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The ability of a corporation to learn is Finally. analysis is concerned with limited by the ability of its employees to learn. causality-with why things happen-and. The sad truth is that the human resources hence. with the crucial management problem of available to the contemporary U.S. corporation how to make or prevent things from happening. are. for the most part. inadequately prepared to Analysis includes the formulation of problems. learn. to create. and to innovate. Although this the identification of alternative solutions, and preparation should be the function of the the assessment of the value of alternative future . nation's schools, it will take decades for the outcomes. Applied to management decisions. . needed educational reforms to produce results. analysis leads to the appraisal of alternative In the meantime. private and public employers courses of action and, hence. becomes the will have to invest in developing their own backbone of planning. human resources to compensate for the The effectivenessof these four functions shortcomings of the education system. is enhanced by integration within an overall BI The Functions of Business Intelligence process. Evaluation is necessary to ensure that While training is the sine qua non the organization learns from its own experience. of business intelligence, the success of the grows in its productivity and effectiveness.and activity also depends on establishing certain does not fall into the trap of continually procedures for evaluation. scanning. forecasting. reinventing the wheel. Scanning is needed to and analysis. These functions take place in any make sure that decisions are made with well-managedorganizations. but are not always awareness of current realities. All management planned and integrated in a coherent process. decisions require some forecast of future Evaluation addresses the question conditions. since decisions necessarily aim at of what has happened within the organization. achieving some result in the future. And The focus is on bistory. and the purpose is to analysis is needed to assure that problems are measure the effectivenesswith which the realistically defined and accurately understood. organization has pursued its objectives. Of course. Bl is only a part of. and not a Evaluation consists of four parts. First. some substitute for. an overall process of strategic description of the program. project. or activity planning and management. Therefore. Bl needs being evaluated. Second. some means for to be part of a larger "plan for planning." This measuring effects of the program. Third. a is essentially equivalent to the organizational comparison of the measured effects with some development problem of building a strategic set of criteria or objectives. Finally. results of corporate culture. the evaluation are communicated to those Key Requiremtlnts of a Successful 81 responsible for making decisions. Process Scanning, or monitoring. responds to A successful BI process would have the need to know what is happening in the the following characteristics: present. both inside and outside the Process, not products. The value of organization. The primary purpose of scanning Bl is in the process of learning. not in the is to gather and sort current information. quantity of information produced. Products are Scanning includes continual intelligencevalued to the extent they contribute to the gathering activites, such as reviewing learning process, not as ends in themselves. periodicals and attending conferences. as well Two-way communication. Like good as ad hoc investigations of topics of strategic military intelligence. BI is based on two-way relevance. flows of communication. In the military setting. Forecasting (projection or futures there is no functional distinction between a researchl tries to answer the question. what will user and a supplier of intelligence. Every happen in the future? Forecasting deals with . soldier may be called upon to supply any or all of four aspects of the future. First. "intelligence; every soldier requires information the possibility of future events or trends. '" to achieve military objectives. Furthermore. in Second, the probability of future events or \ practical intelligence operations. there are few trends. Third. the conditional relations among . unilateral sources of information. Advanced events and trends-if one thing happens. then intelligence usually requires some what else will or will not happen? And fourth. exchange of information-"horse the preferences people have for various future trading"-among sources. alternatives.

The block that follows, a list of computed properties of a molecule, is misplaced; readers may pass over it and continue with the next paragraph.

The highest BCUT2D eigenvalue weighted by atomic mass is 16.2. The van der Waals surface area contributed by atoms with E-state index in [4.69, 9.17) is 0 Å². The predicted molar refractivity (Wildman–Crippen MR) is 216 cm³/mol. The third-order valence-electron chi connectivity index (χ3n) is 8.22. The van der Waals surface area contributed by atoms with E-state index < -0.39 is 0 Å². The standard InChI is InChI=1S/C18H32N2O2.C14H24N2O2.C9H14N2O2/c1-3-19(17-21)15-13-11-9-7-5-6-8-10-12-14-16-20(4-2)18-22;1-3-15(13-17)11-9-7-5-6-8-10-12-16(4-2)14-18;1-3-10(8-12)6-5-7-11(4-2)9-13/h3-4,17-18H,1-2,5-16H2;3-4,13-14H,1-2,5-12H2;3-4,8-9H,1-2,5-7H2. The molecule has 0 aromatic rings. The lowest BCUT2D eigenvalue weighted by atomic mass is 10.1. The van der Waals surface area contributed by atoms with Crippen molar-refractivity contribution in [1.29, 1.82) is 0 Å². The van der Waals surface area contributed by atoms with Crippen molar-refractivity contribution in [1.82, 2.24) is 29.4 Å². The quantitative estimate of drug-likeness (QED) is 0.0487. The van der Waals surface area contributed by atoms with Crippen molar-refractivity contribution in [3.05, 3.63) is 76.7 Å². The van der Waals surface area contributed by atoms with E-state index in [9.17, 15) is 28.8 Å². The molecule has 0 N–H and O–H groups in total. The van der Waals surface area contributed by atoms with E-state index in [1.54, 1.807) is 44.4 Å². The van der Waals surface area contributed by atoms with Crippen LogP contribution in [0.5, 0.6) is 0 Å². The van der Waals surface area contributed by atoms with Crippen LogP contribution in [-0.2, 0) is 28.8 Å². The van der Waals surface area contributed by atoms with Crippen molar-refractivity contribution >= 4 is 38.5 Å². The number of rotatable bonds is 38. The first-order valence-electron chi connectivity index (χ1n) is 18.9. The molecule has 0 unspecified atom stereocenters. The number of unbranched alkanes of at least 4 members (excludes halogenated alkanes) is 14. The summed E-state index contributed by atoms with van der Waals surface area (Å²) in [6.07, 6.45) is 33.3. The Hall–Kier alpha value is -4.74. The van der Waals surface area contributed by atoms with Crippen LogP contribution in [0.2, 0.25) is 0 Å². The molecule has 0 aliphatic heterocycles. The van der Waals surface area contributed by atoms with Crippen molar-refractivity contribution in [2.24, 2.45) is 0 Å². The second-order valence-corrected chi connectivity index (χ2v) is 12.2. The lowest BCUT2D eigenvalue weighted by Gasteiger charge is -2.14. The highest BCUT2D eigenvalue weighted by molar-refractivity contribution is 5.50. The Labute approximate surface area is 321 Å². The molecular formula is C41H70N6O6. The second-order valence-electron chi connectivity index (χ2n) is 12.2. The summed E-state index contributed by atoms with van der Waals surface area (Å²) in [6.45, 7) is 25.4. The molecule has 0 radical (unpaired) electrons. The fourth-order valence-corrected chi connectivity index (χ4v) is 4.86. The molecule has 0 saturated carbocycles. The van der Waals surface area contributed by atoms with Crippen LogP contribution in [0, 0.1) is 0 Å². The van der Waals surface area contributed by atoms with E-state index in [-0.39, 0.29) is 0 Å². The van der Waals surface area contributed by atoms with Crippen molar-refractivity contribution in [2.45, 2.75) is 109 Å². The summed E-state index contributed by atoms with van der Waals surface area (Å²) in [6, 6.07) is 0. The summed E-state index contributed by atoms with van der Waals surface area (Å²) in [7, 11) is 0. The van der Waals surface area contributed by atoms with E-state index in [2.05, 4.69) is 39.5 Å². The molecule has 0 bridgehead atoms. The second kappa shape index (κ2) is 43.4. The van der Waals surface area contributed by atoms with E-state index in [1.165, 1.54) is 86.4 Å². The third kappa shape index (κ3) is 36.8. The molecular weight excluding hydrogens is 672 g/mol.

SPECIAL SECTION ON CORPORATE INFORMA nON: